Frequently Asked Questions

Isn’t tai chi a martial art?

Tai chi is rooted in martial arts, meditation and traditional Chinese medicine. As a martial art, tai chi is called “soft” or “internal” because it emphasizes finely tuned sensory awareness, balance, agility, and embodying the principle of softness overcoming resistance. Today, tai chi is most commonly practiced as a Qigong (Chi Kung) for its health benefits, which is the focus of all Tai Chi for Health classes.

What is Qigong?

Qigong has been practiced in China for thousands of years to promote health and longevity. Qigong is translated as energy cultivation or breath work. These exercises include gentle repetitive movements and walking patterns, as well as still meditations done standing and sitting. The focus is to enhance body awareness, balance, flow and tranquility.  Tai chi is often called a moving Qigong because of the constant changes of shape and direction.

What does a tai chi class involve?

Classes are one hour in length. They begin with a gentle Qigong warm-up emphasizing relaxation, centering, and an awareness of posture, breath, balance and coordination. The skill building part of tai chi focuses on understanding the mechanics and intention of the movement; practicing and over many weeks (and years) to memorize a set or sequence of movement forms.  Focus, ease and efficiency enhance feelings of coherence and wholeness.  This experience of body-mind integration is where the healing nature of tai chi/Qigong is found.  Each class concludes with a brief cool-down.

I have some health concerns: is tai chi safe for me?

In terms of physical exertion, the exercise involved in Tai Chi for Health classes is similar to walking. Tai chi is traditionally done standing, but Tai Chi for Health classes can be modified to be done seated. Qigong exercises are done both standing and sitting. Participants are encouraged to rest when needed, and to work within their individual comfort zones. Classes are non-competitive, allowing students to progress at their own pace.

If you have any medical concerns that might impact your ability to participate comfortably, please consult your physician.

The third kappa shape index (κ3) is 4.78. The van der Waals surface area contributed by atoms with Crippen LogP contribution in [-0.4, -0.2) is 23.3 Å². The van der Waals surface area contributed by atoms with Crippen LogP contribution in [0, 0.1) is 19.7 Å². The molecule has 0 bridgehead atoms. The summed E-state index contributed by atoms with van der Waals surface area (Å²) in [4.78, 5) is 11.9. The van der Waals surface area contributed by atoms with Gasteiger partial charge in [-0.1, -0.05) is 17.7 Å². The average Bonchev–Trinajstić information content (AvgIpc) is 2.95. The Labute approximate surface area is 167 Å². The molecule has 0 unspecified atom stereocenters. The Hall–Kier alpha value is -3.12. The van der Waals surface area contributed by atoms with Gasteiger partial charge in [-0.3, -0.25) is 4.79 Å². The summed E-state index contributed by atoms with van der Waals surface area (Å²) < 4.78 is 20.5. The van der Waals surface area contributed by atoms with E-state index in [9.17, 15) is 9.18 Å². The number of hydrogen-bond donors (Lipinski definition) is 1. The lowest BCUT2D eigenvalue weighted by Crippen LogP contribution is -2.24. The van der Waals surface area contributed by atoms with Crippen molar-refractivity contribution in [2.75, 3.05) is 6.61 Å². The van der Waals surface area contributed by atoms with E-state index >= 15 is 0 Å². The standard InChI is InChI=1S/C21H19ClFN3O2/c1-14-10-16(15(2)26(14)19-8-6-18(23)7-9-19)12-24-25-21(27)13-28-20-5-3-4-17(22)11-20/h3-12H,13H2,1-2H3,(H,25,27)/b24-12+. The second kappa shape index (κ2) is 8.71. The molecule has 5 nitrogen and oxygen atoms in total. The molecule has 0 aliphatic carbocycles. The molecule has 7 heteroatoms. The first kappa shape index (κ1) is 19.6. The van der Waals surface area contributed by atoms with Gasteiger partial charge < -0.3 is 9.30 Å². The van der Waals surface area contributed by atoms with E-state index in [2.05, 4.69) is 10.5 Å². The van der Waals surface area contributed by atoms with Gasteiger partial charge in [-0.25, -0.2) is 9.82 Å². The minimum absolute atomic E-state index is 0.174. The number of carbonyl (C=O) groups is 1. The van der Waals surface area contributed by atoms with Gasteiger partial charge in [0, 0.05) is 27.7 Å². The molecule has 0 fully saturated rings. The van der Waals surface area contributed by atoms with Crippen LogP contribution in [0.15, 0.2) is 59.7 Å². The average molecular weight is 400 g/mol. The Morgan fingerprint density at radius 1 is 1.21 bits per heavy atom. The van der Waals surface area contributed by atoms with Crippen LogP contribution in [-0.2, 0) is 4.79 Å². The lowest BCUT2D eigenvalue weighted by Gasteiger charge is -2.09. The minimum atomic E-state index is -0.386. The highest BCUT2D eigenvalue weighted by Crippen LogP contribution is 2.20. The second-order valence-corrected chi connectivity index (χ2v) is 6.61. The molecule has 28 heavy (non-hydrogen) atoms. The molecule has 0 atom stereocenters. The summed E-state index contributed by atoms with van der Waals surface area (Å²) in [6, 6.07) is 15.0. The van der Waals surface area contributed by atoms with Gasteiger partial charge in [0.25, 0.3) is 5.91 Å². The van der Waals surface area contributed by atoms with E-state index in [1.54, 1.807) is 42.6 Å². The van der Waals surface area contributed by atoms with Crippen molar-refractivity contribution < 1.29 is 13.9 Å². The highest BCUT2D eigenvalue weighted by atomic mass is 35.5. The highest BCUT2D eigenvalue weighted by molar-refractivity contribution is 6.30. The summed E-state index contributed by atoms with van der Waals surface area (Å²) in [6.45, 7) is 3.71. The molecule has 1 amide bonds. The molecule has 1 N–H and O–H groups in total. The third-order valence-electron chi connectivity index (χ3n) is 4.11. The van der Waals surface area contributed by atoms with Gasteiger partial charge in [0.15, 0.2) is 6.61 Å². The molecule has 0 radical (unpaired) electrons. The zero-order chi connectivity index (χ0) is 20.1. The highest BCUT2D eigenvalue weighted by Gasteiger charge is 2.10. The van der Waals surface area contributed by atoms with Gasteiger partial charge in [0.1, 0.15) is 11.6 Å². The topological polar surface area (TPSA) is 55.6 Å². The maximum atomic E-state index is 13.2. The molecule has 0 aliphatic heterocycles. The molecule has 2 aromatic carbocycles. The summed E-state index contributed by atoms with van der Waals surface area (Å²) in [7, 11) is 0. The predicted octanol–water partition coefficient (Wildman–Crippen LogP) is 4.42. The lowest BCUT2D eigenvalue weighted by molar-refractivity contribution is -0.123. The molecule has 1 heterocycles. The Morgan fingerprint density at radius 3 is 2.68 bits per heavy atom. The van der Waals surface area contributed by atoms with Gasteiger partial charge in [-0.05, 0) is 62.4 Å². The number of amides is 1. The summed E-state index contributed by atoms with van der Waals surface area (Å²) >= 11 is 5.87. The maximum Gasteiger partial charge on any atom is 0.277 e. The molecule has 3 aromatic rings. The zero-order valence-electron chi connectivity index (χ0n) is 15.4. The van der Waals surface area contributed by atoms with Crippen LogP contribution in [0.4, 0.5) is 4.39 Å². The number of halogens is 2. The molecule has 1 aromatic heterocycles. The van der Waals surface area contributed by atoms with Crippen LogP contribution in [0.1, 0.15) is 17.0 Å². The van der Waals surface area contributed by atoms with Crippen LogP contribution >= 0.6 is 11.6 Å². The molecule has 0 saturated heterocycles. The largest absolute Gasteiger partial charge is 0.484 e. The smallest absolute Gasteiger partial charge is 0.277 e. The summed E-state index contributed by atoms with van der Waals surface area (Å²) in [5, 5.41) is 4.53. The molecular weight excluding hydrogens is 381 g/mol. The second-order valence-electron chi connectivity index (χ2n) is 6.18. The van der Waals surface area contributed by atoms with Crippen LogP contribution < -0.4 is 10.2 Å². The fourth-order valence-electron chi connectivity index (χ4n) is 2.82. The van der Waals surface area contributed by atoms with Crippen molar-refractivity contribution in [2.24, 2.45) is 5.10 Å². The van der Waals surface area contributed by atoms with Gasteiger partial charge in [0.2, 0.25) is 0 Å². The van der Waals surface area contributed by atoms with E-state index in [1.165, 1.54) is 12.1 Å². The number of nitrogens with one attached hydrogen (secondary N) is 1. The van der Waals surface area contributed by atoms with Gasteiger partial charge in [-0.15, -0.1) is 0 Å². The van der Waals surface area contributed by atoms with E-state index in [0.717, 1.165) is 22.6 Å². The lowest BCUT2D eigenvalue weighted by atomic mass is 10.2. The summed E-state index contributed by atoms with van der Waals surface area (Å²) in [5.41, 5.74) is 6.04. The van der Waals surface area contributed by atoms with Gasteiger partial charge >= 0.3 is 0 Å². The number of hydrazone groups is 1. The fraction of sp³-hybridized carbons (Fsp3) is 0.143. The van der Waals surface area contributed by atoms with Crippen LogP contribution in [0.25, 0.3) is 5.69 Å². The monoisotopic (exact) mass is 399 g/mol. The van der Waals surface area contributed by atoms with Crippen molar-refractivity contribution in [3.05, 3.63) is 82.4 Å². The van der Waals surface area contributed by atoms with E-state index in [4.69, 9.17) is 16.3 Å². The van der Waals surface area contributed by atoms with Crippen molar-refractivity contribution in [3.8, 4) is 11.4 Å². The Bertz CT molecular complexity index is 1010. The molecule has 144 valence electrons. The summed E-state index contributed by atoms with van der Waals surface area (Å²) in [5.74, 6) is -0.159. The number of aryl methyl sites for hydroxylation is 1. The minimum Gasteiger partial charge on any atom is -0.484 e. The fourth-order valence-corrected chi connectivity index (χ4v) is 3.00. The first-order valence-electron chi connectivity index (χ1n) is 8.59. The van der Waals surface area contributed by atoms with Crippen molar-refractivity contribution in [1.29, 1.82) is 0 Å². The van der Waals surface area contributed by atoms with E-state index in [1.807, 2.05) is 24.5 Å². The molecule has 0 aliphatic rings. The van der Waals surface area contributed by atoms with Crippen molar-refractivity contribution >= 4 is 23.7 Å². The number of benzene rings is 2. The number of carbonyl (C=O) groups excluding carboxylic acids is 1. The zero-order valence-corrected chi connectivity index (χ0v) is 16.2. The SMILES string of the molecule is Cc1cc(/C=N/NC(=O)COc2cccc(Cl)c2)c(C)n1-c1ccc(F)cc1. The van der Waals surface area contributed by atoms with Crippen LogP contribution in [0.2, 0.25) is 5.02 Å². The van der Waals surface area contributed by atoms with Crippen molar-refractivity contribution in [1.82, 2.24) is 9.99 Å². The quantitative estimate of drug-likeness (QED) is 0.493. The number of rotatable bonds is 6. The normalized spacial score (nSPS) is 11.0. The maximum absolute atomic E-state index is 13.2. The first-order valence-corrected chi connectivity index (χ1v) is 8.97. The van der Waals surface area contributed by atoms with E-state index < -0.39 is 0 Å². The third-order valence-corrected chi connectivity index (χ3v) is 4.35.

I’ve never done tai chi before. Which class is right for me?

For people with no experience doing tai chi, the Tai Chi for Health – Level I class is the best way to begin. The repetitive movements and step-by step instruction provide ample time to become comfortable with the forms and to follow with ease. Qigong warm-ups introduce fundamental exercises to cultivate relaxation, flow, and awareness of alignment and breath.

If you have never done tai chi but have a strong background in martial arts or dance, you might consider beginning with the Traditional Tai Chi classes. These classes explore longer and more complex sequences when compared with the shorter and more gently paced Tai Chi for Health program.

Is tai chi right for me?

Our classes are designed for adults of all ages, and are easily adaptable to varying levels of physical ability. Tai chi classes are traditionally done standing but all exercises can also be done sitting.

What is a tai chi “form”?

Tai chi is made up of a series of short movements – called “forms” or “postures” – which are performed sequentially to create a set.  Typical beginner sets might contain 6 to 12 forms, while traditional tai chi sets can include anywhere from 36 to 108 forms.

What should I wear?

You should wear comfortable clothes and flat flexible shoes.

No. You will not need any equipment. You might want to bring a bottle of water.

How many people are in a class?

Class sizes range from 5 to 20 students, depending on the size of the teaching space.

What is a cycle?

A cycle is made up of six classes, one per week. If you would like to attend two classes a week, you would register for two concurrent cycles.

Why do different locations have different start dates?

Class schedules may vary slightly due to the calendar of activities associated with a particular location, to accommodate for holidays as well as Gurney’s training calendar .

Can I make up classes that I miss?

Yes. During the cycle in which you are registered you are encouraged to make up any missed class. You may choose among any location or class time. Please refer to the  schedule  to find another class at your level. This means that you would take two (or more) classes in a week, before or after your absence, to make up what you have missed or expect to miss. Please coordinate with your instructor.

How and when do I register?

You can register for classes by calling or emailing us, or filling out the form here, indicating your choice of class. Please register at least a week before the session begins to ensure your place in the group.

How do I pay for a session?

The payment for each session must be made prior to or at the first class of the session.

The following payment methods are accepted:
– Check
– Credit card
– Cash

Are gift certificates available?

Yes, please contact us to purchase a gift certificate.

Can I register late?

While it is preferable to register in advance, it is possible to join a group at a later time if space permits. In this case, the fee is adjusted according to the number of classes remaining in the cycle.

Repetition is at the core of learning to relax and deepen the experience of the movement exercises. Material is developed gradually; latecomers should have little difficulty feeling at ease.

Can I get a refund if I can’t continue the class?

Registration fees are not refundable, but may be credited toward a future session.